Networks and Mechanisms

David Durfee

Algorithms, Combinatorics and Optimization

School of Computer Science

Georgia Institute of Technology

**Date**: Wednesday, Aug 22, 2018

**Time**: 10am (EST)

**Location**: Klaus 2100

**Committee**:

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Dr. Richard Peng (Advisor), School of Computer Science, Georgia Institute of Technology

Dr. Santosh Vempala, School of Computer Science, Georgia Institute of Technology

Dr. Xi Chen, Department of Computer Science, Columbia University

Dr. Eric Vigoda, School of Computer Science, Georgia Institute of Technology

Dr. Alejandro Toriello, School of Industrial and Systems Engineering,

Georgia Institute of Technology

**Abstract**:

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In this thesis we present four different works that solve problems in

dynamic graph algorithms, spectral graph algorithms, computational

economics, and differential privacy. While these areas are not all

strongly correlated, there were similar techniques integral to each of

the results. In particular, a key to each result was carefully

constructing probability distributions that interact with fast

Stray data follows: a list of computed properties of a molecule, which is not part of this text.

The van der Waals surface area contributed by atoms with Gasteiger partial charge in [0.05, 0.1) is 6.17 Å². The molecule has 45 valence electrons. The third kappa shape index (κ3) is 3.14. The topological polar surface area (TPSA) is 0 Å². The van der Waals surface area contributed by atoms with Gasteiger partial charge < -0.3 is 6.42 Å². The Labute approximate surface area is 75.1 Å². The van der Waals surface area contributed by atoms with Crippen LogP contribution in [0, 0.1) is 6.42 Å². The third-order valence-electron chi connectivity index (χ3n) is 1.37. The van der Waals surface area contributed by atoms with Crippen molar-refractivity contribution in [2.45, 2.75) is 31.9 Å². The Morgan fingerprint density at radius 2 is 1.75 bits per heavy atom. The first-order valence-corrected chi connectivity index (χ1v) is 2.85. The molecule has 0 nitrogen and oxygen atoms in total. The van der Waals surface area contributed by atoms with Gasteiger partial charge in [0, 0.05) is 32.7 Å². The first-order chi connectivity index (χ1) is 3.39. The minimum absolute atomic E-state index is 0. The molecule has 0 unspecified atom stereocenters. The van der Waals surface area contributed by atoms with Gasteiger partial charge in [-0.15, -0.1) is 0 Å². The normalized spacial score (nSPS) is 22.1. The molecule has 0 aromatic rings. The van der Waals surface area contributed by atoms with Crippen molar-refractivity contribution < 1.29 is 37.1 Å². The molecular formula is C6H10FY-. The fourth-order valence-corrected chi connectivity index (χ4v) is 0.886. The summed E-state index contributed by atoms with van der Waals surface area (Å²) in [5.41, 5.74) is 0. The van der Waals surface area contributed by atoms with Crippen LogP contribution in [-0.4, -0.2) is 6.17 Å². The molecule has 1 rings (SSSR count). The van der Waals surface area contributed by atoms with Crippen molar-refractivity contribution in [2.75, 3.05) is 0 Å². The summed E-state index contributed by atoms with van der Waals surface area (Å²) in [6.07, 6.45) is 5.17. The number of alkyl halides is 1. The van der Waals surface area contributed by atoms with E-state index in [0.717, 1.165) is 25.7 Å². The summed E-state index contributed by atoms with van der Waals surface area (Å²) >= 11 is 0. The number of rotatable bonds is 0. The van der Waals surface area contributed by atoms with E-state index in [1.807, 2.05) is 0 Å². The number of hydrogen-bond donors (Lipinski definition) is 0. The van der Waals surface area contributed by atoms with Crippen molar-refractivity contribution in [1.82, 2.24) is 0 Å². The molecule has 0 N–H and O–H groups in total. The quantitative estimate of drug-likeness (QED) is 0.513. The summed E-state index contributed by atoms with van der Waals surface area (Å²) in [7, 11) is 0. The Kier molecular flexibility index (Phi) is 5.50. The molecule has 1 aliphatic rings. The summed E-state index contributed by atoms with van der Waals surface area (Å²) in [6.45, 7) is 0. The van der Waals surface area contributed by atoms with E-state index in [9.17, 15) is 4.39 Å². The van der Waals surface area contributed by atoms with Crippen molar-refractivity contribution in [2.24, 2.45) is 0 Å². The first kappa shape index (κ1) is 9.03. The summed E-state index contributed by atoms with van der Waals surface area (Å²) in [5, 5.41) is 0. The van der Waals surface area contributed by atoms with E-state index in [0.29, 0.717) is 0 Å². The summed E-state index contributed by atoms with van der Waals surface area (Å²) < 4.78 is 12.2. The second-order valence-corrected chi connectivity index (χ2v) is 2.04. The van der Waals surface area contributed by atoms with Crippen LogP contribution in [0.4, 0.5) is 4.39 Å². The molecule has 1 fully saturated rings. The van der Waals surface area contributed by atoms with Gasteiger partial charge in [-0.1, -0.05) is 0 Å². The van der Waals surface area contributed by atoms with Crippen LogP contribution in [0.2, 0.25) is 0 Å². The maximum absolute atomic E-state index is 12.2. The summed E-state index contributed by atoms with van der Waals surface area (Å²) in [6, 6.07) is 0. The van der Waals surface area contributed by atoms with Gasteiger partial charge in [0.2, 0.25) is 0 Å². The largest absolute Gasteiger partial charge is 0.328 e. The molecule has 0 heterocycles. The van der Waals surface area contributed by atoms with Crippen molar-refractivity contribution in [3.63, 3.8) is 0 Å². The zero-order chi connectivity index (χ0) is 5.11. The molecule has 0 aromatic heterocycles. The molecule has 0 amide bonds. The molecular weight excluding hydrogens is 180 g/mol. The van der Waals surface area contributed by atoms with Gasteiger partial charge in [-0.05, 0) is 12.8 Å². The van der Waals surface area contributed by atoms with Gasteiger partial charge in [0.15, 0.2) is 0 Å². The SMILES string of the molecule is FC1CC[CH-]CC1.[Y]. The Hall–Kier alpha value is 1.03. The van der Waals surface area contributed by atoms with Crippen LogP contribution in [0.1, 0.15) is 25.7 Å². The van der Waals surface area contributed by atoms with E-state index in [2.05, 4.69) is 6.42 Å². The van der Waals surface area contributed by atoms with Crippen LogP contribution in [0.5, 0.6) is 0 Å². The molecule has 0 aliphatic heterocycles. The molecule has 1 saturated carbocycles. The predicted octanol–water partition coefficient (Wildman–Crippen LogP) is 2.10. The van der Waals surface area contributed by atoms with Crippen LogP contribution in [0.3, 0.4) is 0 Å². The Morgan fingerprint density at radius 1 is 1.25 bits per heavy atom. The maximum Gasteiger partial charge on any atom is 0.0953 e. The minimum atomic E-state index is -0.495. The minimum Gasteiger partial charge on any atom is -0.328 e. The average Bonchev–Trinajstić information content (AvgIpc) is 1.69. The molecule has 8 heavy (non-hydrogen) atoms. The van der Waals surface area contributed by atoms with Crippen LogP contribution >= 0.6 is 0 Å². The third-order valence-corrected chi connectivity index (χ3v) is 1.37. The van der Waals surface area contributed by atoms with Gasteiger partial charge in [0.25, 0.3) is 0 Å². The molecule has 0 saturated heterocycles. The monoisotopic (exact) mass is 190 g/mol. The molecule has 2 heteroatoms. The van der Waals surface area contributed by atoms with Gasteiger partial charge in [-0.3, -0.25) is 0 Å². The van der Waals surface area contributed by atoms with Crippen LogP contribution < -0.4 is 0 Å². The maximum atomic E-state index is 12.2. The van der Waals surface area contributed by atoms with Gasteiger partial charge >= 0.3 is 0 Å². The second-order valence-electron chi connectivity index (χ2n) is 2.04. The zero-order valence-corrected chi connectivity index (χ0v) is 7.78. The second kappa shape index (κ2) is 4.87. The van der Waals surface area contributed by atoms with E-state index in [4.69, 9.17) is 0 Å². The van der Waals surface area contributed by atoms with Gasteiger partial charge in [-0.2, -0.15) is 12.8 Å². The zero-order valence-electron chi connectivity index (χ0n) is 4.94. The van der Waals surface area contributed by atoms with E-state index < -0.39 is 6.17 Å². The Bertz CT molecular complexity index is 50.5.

algorithms on networks or mechanisms for economic games and private data

output. For the fast algorithms on networks this required utilizing

essential graph properties for each network to determine sampling

probabilities for sparsification procedures that we often recursively

applied to achieve runtime speedups. For mechanisms in economic games we

construct a gadget game mechanism by carefully manipulating the expected

payoff resulting from the probability distribution on the strategy space

to give a correspondence between two economic games and imply a hardness

equivalence. For mechanisms on private data output we construct a

smoothing framework for input data that allows private output from known

mechanisms while still maintaining certain levels of accuracy.

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